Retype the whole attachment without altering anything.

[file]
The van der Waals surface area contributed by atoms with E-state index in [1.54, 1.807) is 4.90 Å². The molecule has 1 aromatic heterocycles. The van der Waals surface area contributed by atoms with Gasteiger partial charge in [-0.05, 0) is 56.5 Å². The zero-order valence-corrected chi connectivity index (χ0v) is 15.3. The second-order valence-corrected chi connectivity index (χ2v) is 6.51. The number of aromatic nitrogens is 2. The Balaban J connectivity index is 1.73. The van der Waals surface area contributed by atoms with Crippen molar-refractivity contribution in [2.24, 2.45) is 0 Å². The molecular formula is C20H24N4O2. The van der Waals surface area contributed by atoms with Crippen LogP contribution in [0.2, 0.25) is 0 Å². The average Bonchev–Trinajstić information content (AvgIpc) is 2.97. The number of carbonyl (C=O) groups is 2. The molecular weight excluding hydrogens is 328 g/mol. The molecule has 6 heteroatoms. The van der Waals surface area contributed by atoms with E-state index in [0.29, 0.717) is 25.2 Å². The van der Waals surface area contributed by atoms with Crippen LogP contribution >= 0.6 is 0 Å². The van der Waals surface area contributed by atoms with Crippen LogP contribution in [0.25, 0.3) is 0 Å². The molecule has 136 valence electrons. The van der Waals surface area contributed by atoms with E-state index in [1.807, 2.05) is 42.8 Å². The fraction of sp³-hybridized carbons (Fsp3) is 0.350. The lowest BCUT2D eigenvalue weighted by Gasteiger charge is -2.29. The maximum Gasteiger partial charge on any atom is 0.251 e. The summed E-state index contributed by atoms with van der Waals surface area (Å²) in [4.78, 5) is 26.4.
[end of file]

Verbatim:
The van der Waals surface area contributed by atoms with E-state index in [1.54, 1.807) is 4.90 Å². The molecule has 1 aromatic heterocycles. The van der Waals surface area contributed by atoms with Gasteiger partial charge in [-0.05, 0) is 56.5 Å². The zero-order valence-corrected chi connectivity index (χ0v) is 15.3. The second-order valence-corrected chi connectivity index (χ2v) is 6.51. The number of aromatic nitrogens is 2. The Balaban J connectivity index is 1.73. The van der Waals surface area contributed by atoms with Crippen molar-refractivity contribution in [2.24, 2.45) is 0 Å². The molecular formula is C20H24N4O2. The van der Waals surface area contributed by atoms with Crippen LogP contribution in [0.2, 0.25) is 0 Å². The average Bonchev–Trinajstić information content (AvgIpc) is 2.97. The number of carbonyl (C=O) groups is 2. The molecular weight excluding hydrogens is 328 g/mol. The molecule has 6 heteroatoms. The van der Waals surface area contributed by atoms with E-state index in [0.29, 0.717) is 25.2 Å². The van der Waals surface area contributed by atoms with Crippen LogP contribution >= 0.6 is 0 Å². The van der Waals surface area contributed by atoms with Crippen LogP contribution in [0.25, 0.3) is 0 Å². The molecule has 136 valence electrons. The van der Waals surface area contributed by atoms with E-state index in [1.807, 2.05) is 42.8 Å². The fraction of sp³-hybridized carbons (Fsp3) is 0.350. The lowest BCUT2D eigenvalue weighted by Gasteiger charge is -2.29. The maximum Gasteiger partial charge on any atom is 0.251 e. The summed E-state index contributed by atoms with van der Waals surface area (Å²) in [4.78, 5) is 26.4.